When you’re looking for an employee, it’s not a decision you undertake lightly – especially when it’s someone who will have as much of an effect on your organization as a Major Gift Officer.

The MGO is a big deal because it requires a unique skill set: a love for people and – ideally – an authentic dedication to your cause, a knack for storytelling and listening, and, of course, a flair for fundraising. Most of all, you want to make sure that a potential gift officer is compatible with your vision.

So while your personal preferences may vary, the top qualities of a major gift officer are pretty consistent. They really like people, are dedicated and enthusiastic about your cause, are great storytellers and listeners, have a real gift for raising money (of course!), and possess long-term compatibility with you and your plans.

But not all of these may be immediately on display when you’re interviewing someone – so you have to ask the right questions to find out! Here are the top five questions to ask a prospective major gift officer.

When you’re thinking up questions to ask a prospective MGO, directness, and simplicity is key, says Ayda Sanver, a Maryland-based fundraiser and consultant to nonprofits, with emphasis on smaller and emerging organizations.

The most important question, she says, is the simplest one: 

“Do you like working directly with donors and prospects, and are you comfortable asking for gifts?”

That’s way better than talking around the issue unless you’re just curious and trying to get a feel for who they are as a person. If working directly with people isn’t someone’s cup of tea, then you shouldn’t hire them – at least not for this position.

What kind of experience do you have with large-scale fundraising?”

Of course, experience is important, but how they answer this question is just as important as what they answer with. In fundraising, there’s more than just practicing “the ask.” There’s also enthusiasm – although which to value the most is up to you and the position. Sanver said sometimes you can just go with your gut about a less experienced hire, as long as they’re demonstrating enthusiasm.

“This depends on the level of seniority [and] supervision required in the position,” she said. “For a junior major gift officer, the above characteristics mean the person has a foundation to learn and be molded into a great major gifts officer, given that they are willing to attend training, read books/online articles, and be mentored by someone more senior, or develop their own network of other major gift officers to bounce ideas off of.”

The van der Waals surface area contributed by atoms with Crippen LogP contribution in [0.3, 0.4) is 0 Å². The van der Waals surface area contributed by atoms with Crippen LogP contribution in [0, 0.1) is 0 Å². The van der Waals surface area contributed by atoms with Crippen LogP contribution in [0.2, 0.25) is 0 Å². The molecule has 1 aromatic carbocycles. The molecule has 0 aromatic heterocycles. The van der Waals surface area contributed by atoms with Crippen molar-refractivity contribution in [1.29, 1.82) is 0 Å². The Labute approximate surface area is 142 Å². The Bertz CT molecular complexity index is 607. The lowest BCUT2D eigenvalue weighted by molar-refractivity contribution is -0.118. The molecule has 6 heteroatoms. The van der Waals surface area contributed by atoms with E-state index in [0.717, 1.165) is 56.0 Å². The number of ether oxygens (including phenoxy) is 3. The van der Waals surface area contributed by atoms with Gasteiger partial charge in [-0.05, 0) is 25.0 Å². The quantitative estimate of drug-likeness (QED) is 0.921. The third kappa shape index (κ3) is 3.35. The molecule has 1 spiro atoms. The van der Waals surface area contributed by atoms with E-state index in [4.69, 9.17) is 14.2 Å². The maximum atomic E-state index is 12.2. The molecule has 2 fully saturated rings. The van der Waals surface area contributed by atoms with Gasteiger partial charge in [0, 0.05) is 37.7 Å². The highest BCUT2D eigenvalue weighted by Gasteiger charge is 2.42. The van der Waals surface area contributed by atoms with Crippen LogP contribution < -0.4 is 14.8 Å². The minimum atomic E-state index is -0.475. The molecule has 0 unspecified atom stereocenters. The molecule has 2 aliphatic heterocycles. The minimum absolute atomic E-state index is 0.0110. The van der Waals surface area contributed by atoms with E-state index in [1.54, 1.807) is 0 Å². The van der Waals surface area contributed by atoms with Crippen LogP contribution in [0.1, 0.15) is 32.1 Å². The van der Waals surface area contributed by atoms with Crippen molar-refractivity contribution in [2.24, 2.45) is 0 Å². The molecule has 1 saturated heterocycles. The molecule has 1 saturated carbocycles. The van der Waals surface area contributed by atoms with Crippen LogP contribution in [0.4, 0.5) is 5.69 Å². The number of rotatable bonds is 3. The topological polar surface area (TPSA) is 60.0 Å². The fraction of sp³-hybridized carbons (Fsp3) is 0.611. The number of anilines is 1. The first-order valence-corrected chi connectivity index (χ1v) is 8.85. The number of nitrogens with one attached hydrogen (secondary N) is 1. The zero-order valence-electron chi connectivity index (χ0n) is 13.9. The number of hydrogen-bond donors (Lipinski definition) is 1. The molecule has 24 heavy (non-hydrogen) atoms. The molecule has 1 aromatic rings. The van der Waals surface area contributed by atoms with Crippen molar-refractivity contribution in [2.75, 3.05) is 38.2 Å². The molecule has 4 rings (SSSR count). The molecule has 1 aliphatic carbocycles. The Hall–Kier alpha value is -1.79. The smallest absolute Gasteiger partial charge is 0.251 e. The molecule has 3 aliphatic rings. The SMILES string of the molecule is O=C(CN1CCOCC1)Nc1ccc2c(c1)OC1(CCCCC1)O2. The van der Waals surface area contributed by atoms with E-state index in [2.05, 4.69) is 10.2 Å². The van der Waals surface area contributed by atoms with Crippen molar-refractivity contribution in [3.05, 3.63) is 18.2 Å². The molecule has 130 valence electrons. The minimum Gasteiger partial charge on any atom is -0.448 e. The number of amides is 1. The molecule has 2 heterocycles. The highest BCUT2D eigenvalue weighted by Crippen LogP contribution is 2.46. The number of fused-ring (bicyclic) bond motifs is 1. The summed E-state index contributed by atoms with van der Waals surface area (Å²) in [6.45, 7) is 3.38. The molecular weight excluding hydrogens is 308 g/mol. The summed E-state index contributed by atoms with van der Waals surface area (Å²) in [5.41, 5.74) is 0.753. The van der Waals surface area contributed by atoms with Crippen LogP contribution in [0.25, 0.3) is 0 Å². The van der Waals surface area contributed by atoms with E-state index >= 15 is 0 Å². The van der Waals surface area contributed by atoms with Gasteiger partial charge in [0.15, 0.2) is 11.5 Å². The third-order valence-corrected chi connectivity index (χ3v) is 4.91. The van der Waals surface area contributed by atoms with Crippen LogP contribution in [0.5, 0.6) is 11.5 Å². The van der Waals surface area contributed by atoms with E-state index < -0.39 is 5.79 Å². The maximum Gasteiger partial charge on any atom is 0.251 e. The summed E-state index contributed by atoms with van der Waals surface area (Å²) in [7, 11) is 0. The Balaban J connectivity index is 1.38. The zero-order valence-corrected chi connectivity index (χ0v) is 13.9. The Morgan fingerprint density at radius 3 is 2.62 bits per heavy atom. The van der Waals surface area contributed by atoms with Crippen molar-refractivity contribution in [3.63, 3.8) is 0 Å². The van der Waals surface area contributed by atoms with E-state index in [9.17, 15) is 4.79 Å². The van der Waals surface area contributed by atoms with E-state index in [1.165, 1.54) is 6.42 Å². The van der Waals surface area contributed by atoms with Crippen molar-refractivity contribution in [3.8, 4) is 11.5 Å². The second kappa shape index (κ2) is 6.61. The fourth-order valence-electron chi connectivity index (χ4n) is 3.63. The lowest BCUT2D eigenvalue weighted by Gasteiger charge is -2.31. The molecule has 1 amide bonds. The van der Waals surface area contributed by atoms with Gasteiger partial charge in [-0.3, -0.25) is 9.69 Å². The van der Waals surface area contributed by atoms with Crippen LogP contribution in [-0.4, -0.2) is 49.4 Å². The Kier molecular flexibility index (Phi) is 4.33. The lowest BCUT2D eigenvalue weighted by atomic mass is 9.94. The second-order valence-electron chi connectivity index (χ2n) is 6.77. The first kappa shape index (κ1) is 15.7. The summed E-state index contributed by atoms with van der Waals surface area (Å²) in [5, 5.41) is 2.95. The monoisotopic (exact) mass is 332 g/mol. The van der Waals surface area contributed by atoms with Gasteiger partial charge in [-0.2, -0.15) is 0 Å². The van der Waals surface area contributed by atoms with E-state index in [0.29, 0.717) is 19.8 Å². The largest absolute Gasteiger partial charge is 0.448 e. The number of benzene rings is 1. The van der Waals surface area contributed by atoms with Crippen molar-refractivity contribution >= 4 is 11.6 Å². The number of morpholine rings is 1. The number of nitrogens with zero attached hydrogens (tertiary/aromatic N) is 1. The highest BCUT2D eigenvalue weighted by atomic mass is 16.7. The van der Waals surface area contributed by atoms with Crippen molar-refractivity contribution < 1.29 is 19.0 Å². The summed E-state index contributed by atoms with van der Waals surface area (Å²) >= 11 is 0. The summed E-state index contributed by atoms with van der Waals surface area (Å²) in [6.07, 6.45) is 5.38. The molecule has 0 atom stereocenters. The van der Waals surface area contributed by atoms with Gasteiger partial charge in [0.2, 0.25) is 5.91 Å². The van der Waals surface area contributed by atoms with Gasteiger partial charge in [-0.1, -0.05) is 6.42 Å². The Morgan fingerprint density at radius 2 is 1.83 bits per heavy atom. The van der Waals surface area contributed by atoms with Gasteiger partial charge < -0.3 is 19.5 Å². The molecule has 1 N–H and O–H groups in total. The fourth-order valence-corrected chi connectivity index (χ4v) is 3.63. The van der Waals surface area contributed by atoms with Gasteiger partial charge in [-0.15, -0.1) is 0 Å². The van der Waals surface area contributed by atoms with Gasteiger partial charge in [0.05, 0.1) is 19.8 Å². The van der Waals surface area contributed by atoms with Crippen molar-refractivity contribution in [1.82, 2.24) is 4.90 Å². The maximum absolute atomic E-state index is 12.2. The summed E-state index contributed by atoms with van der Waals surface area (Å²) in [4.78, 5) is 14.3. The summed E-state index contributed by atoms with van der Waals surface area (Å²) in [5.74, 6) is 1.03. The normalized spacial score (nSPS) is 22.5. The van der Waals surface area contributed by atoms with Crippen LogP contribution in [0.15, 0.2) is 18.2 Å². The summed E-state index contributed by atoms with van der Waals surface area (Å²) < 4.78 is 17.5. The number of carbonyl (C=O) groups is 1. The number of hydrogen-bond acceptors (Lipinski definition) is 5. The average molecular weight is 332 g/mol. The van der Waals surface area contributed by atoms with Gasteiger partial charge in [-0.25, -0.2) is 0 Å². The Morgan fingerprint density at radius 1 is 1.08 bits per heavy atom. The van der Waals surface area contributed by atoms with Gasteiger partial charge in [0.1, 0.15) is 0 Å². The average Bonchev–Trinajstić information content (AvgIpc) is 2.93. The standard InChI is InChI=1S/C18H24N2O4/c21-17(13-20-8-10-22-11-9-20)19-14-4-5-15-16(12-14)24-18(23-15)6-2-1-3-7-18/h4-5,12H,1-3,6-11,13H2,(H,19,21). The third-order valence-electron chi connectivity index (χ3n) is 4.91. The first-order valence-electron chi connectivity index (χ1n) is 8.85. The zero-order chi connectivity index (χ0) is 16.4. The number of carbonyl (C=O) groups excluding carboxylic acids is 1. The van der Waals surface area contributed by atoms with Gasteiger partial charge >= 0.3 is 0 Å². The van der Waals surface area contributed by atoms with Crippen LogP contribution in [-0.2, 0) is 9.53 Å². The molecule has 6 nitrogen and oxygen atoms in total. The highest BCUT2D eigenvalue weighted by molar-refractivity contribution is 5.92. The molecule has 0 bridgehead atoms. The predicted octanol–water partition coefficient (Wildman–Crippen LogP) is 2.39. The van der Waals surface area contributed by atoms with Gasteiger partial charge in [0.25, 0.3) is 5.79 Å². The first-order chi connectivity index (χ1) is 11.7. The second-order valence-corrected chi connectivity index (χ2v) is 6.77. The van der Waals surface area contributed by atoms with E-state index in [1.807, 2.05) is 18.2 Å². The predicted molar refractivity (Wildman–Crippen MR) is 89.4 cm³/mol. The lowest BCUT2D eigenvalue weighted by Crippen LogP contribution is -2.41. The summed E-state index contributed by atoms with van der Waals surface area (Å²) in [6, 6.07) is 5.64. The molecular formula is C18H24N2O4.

So what if you want to get hired as a major gifts officer, don’t have a lot of experience, but think you’d be really good at fundraising? According to Sanver, one of the best markers of enthusiasm is teaching yourself the ropes: attend training, watch webinars, and read websites. If you’re an employer and have a great feeling about someone with not much experience, ask them what they have done to learn about raising funds for charities.

Why would you like to work here?”

This question isn’t just asking for affirmation. It’s asking whether they did their due diligence about your organization and know what it’s all about, rather than just firing off a one-size-fits-all resume to every opportunity out there. This question can also be answered in a really good cover letter, Sanver said.

“For me, a good cover letter shouldn’t be very long, but demonstrate enthusiasm to be considered for the position, a good understanding of the nature of the nonprofit’s work, and how the applicant would be a good fit for the existing team,” she explained. “In other words, demonstrate you did your homework and actually know what the nonprofit is all about.”

What was the best gift you ever secured for an organization, and how did you get it?”

Why you would ask this question of a potential hire is self-explanatory, because it gives solid insights into their fundraising process, as well as showing you what they’re capable of.

The next question, though, should be equally important, if a little more uncomfortable:

What was your worst fundraising experience, and what did it teach you?

Everybody makes mistakes. How you react to them and how you learn from them is a key part of the experience you gain, not just as an employee, but as a person. How do they answer this question and tell the story about their worst experience? Is it something they can laugh about now, if only ruefully? Do they get frustrated? This question can go a long way in showing you how experienced they are and how they will react when there’s friction on the job.

When you get to the point in your nonprofit’s life that you’re looking into hiring an MGO, it’s not something that should be undertaken lightly. Approach your hire like you might approach any other important interpersonal relationship. If you find someone with the right combination of smarts, curiosity, and friendliness, as well as fundraising drive and verve, you, your new major gift officer, your donors, and your causes will be well on your way to a beautiful friendship.